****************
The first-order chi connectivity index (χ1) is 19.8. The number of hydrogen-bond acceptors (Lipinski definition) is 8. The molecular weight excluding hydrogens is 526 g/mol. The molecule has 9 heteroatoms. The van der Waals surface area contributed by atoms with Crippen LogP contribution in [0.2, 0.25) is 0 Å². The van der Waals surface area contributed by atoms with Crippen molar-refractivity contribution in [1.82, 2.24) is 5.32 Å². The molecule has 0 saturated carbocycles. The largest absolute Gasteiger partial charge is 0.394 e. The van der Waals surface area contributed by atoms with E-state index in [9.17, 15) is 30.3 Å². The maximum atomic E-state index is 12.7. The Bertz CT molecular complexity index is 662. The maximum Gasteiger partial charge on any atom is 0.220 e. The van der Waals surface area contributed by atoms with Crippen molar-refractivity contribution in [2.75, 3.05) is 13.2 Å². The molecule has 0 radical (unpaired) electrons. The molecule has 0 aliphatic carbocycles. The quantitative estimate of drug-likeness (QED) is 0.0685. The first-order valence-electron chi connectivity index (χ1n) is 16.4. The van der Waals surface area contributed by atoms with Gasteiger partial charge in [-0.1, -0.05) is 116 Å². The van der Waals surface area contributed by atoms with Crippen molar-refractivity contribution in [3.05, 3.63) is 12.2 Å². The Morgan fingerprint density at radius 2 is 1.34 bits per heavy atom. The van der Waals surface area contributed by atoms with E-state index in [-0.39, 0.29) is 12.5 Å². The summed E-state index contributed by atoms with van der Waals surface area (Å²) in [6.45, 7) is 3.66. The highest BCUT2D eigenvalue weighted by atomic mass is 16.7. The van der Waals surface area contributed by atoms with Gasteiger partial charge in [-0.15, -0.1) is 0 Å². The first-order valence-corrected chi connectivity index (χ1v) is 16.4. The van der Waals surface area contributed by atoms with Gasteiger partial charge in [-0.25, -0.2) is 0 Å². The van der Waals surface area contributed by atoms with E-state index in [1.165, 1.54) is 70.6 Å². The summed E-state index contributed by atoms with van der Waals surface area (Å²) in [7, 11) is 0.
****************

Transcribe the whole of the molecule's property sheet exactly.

The first-order chi connectivity index (χ1) is 19.8. The number of hydrogen-bond acceptors (Lipinski definition) is 8. The molecular weight excluding hydrogens is 526 g/mol. The molecule has 9 heteroatoms. The van der Waals surface area contributed by atoms with Crippen LogP contribution in [0.2, 0.25) is 0 Å². The van der Waals surface area contributed by atoms with Crippen molar-refractivity contribution in [1.82, 2.24) is 5.32 Å². The molecule has 0 saturated carbocycles. The largest absolute Gasteiger partial charge is 0.394 e. The van der Waals surface area contributed by atoms with E-state index in [9.17, 15) is 30.3 Å². The maximum atomic E-state index is 12.7. The Bertz CT molecular complexity index is 662. The maximum Gasteiger partial charge on any atom is 0.220 e. The van der Waals surface area contributed by atoms with Crippen molar-refractivity contribution in [2.75, 3.05) is 13.2 Å². The molecule has 0 radical (unpaired) electrons. The molecule has 0 aliphatic carbocycles. The quantitative estimate of drug-likeness (QED) is 0.0685. The first-order valence-electron chi connectivity index (χ1n) is 16.4. The van der Waals surface area contributed by atoms with Gasteiger partial charge in [-0.1, -0.05) is 116 Å². The van der Waals surface area contributed by atoms with Crippen molar-refractivity contribution in [3.05, 3.63) is 12.2 Å². The Morgan fingerprint density at radius 2 is 1.34 bits per heavy atom. The van der Waals surface area contributed by atoms with E-state index in [-0.39, 0.29) is 12.5 Å². The summed E-state index contributed by atoms with van der Waals surface area (Å²) in [6.45, 7) is 3.66. The highest BCUT2D eigenvalue weighted by atomic mass is 16.7. The van der Waals surface area contributed by atoms with Gasteiger partial charge in [-0.15, -0.1) is 0 Å². The first-order valence-corrected chi connectivity index (χ1v) is 16.4. The van der Waals surface area contributed by atoms with Gasteiger partial charge in [-0.25, -0.2) is 0 Å². The van der Waals surface area contributed by atoms with E-state index in [1.165, 1.54) is 70.6 Å². The summed E-state index contributed by atoms with van der Waals surface area (Å²) in [7, 11) is 0.